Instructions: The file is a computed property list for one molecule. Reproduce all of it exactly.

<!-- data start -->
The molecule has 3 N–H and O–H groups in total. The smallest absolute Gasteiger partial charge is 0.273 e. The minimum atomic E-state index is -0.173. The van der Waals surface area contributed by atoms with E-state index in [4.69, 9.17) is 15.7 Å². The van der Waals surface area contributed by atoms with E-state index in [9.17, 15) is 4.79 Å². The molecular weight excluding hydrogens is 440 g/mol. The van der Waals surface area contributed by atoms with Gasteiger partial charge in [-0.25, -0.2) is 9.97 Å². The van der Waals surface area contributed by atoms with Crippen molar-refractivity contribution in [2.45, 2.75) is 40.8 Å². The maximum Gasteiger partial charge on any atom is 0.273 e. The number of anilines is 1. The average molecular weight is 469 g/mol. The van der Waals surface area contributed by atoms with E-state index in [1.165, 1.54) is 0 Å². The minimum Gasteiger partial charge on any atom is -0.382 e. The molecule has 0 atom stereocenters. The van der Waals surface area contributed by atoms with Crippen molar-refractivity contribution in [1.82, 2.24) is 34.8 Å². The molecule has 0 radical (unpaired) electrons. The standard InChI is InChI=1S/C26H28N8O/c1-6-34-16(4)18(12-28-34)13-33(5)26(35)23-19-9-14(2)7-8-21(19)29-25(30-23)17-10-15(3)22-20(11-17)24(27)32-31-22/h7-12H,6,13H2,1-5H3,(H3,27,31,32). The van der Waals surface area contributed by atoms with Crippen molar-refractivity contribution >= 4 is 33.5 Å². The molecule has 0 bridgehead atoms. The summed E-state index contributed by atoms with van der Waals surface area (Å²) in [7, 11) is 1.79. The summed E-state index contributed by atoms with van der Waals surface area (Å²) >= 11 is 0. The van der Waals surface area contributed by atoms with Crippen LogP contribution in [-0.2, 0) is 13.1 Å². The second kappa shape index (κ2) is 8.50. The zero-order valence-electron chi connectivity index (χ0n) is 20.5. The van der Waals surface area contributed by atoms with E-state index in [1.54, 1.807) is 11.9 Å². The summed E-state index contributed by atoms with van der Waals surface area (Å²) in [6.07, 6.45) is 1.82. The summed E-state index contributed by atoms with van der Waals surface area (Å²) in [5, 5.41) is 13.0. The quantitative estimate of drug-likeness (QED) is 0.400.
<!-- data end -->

The molecule has 3 N–H and O–H groups in total. The smallest absolute Gasteiger partial charge is 0.273 e. The minimum atomic E-state index is -0.173. The van der Waals surface area contributed by atoms with E-state index in [4.69, 9.17) is 15.7 Å². The van der Waals surface area contributed by atoms with E-state index in [9.17, 15) is 4.79 Å². The molecular weight excluding hydrogens is 440 g/mol. The van der Waals surface area contributed by atoms with Gasteiger partial charge in [-0.25, -0.2) is 9.97 Å². The van der Waals surface area contributed by atoms with Crippen molar-refractivity contribution in [2.45, 2.75) is 40.8 Å². The maximum Gasteiger partial charge on any atom is 0.273 e. The number of anilines is 1. The average molecular weight is 469 g/mol. The van der Waals surface area contributed by atoms with E-state index in [1.165, 1.54) is 0 Å². The minimum Gasteiger partial charge on any atom is -0.382 e. The molecule has 0 atom stereocenters. The van der Waals surface area contributed by atoms with Crippen molar-refractivity contribution in [1.82, 2.24) is 34.8 Å². The molecule has 0 radical (unpaired) electrons. The standard InChI is InChI=1S/C26H28N8O/c1-6-34-16(4)18(12-28-34)13-33(5)26(35)23-19-9-14(2)7-8-21(19)29-25(30-23)17-10-15(3)22-20(11-17)24(27)32-31-22/h7-12H,6,13H2,1-5H3,(H3,27,31,32). The van der Waals surface area contributed by atoms with Crippen molar-refractivity contribution >= 4 is 33.5 Å². The molecule has 0 bridgehead atoms. The summed E-state index contributed by atoms with van der Waals surface area (Å²) in [7, 11) is 1.79. The summed E-state index contributed by atoms with van der Waals surface area (Å²) >= 11 is 0. The van der Waals surface area contributed by atoms with Crippen LogP contribution in [-0.2, 0) is 13.1 Å². The second kappa shape index (κ2) is 8.50. The zero-order valence-electron chi connectivity index (χ0n) is 20.5. The van der Waals surface area contributed by atoms with E-state index in [1.54, 1.807) is 11.9 Å². The summed E-state index contributed by atoms with van der Waals surface area (Å²) in [6.07, 6.45) is 1.82. The summed E-state index contributed by atoms with van der Waals surface area (Å²) in [5, 5.41) is 13.0. The quantitative estimate of drug-likeness (QED) is 0.400.